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Presentation of data in science : publications, slides, posters, overhead projectors, tape-slides, television : principles and practices for authors and teachers

Author: Linda Reynolds
Publisher: The Hague ; Boston : Nijhoff, 1982.
Edition/Format:   Book : EnglishView all editions and formats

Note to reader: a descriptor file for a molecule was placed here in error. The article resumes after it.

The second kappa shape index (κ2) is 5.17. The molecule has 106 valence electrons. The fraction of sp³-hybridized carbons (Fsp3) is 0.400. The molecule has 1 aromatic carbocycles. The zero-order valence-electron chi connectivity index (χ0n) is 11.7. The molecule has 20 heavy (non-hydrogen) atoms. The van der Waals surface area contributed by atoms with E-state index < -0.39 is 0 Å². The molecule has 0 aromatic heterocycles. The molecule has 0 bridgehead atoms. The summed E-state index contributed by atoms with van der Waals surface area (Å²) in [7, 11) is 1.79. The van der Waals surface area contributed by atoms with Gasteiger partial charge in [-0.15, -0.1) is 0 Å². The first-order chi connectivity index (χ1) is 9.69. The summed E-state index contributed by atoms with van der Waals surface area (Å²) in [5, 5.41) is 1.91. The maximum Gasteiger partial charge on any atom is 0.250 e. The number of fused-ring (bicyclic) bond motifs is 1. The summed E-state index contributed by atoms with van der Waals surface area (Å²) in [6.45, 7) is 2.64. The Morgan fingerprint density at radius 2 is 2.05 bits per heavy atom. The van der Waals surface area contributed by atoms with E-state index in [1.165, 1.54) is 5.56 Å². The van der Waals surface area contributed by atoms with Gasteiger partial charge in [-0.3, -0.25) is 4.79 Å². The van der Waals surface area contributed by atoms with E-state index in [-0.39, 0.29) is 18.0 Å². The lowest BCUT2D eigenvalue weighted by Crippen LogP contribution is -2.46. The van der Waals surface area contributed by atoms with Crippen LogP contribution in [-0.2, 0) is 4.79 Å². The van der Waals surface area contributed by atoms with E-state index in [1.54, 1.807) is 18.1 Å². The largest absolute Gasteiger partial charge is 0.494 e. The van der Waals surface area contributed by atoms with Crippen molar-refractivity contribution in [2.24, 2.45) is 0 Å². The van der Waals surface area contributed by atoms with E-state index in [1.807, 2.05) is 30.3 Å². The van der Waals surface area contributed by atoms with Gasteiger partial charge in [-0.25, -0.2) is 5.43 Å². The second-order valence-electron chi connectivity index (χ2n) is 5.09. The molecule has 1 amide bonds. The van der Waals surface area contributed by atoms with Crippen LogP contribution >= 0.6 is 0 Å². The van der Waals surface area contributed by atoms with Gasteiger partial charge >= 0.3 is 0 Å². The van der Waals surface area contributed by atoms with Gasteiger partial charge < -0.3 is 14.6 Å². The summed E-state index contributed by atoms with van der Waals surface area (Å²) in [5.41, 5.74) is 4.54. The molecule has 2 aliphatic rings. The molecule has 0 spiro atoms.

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Document Type: Book
All Authors / Contributors: Linda Reynolds
ISBN: 9789024730544 9024730546
OCLC Number: 33949237
Description: xxii, 209 p. : ill.